Five minutes’ walk west is the pharaonic cenotaph to Jefferson Davis, president of the Confederate States of America. (Davis, who was from Mississippi, is actually buried in Richmond’s Hollywood Cemetery, only a few feet from two presidents of an actual country, James Monroe and John Tyler.) Davis’s street monument, 67 feet tall, was unveiled in 1907. As a child I saw a picture of my grandmother, Lily Epps, and her sister, my Aunt Clara, at the ceremony—two tiny Southern white ladies in dainty gloves and great big hats.
A few blocks further west is the monument to Matthew Fontaine Maury, a renegade U.S. Navy officer whose “electric torpedo” killed hundreds of his former comrades during the war. (After the war, Maury fled to Mexico, where he convinced “Emperor” Maximilian, the short-lived leader of a never-recognized by the United States faction in the second Franco-Mexican War, to reinstate slavery and appoint him “Imperial Commissioner of Immigration,” creating a Mexican colony of former Confederates—who brought along their “slaves.”)
We’re doubling back down Monument Avenue now, past Davis, Jackson, and Lee, to Stuart Circle, where traffic flows around a dashing statue of General James Ewell Brown (“Jeb”) Stuart, Lee’s cavalry commander. Stuart’s horse faces north as well; he was mortally wounded at Yellow Tavern.
Reader, do you weary of this motionless parade of ghosts? Imagine growing up around its literal shadow. I once visited Gur Amir, the mausoleum and necropolis built to house the bones of Amir Timur, or Tamerlane, near Samarkand, Uzbekistan. It was the most exotic trip I have ever taken; but when I walked into that stark city of tombs, I felt right at home.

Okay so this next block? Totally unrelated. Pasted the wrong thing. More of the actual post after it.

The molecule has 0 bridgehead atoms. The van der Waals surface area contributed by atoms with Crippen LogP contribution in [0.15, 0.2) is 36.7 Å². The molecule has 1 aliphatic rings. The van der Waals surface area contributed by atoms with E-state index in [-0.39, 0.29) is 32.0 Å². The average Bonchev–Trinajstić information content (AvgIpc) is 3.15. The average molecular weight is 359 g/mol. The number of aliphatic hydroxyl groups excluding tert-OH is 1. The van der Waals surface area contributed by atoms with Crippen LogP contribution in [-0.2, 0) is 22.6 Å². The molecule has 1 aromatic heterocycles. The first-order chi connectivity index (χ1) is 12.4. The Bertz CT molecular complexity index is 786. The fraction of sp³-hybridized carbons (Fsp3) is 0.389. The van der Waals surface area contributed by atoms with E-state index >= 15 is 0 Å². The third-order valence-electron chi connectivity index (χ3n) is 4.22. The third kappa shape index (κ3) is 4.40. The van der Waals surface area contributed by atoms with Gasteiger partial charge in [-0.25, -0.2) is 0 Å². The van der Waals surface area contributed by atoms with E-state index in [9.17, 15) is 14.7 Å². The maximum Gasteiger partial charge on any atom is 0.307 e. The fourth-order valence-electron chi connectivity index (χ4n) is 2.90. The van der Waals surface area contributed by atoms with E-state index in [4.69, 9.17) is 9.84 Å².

It was not just statuary that kept the Civil War before our eyes every day in those days of segregation. At the all-white school I attended, our school colors were drawn from Confederate uniforms—“Artillery Red” and “Infantry Grey.” Each student was assigned to one of two teams—the “Lees” or the “Jacksons.” (Not until the Obama years did the school, amid great uproar, drop these team names.) At school assemblies, students competed by reading or reciting literary works. A classmate read aloud James Thurber’s famous parody, If Grant Had Been Drinking at Appomattox, which depicts Grant drunkenly surrendering to Lee. The middle-school principal stopped his reading, rebuked him for disrespect to Lee, and dismissed school for the day.
The reverence persists. When Martin Luther King Jr.’s birthday was made a federal holiday in 1983, the state of Virginia combined it with an established holiday on Lee’s birthday as (I am not making this up) “Lee-Jackson-King Day.” (That appalling hybrid was abandoned in 2000, but Lee’s birthday is still celebrated on the Friday before King day.)
This was—and to a remarkable extent still is—a society imbued with myth and propaganda. We were taught to believe that these marble men—who staked their lives and fortunes to fight for chattel slavery—were the equals of the nation’s founders, and far superior to any Abraham Lincoln or Ulysses Grant.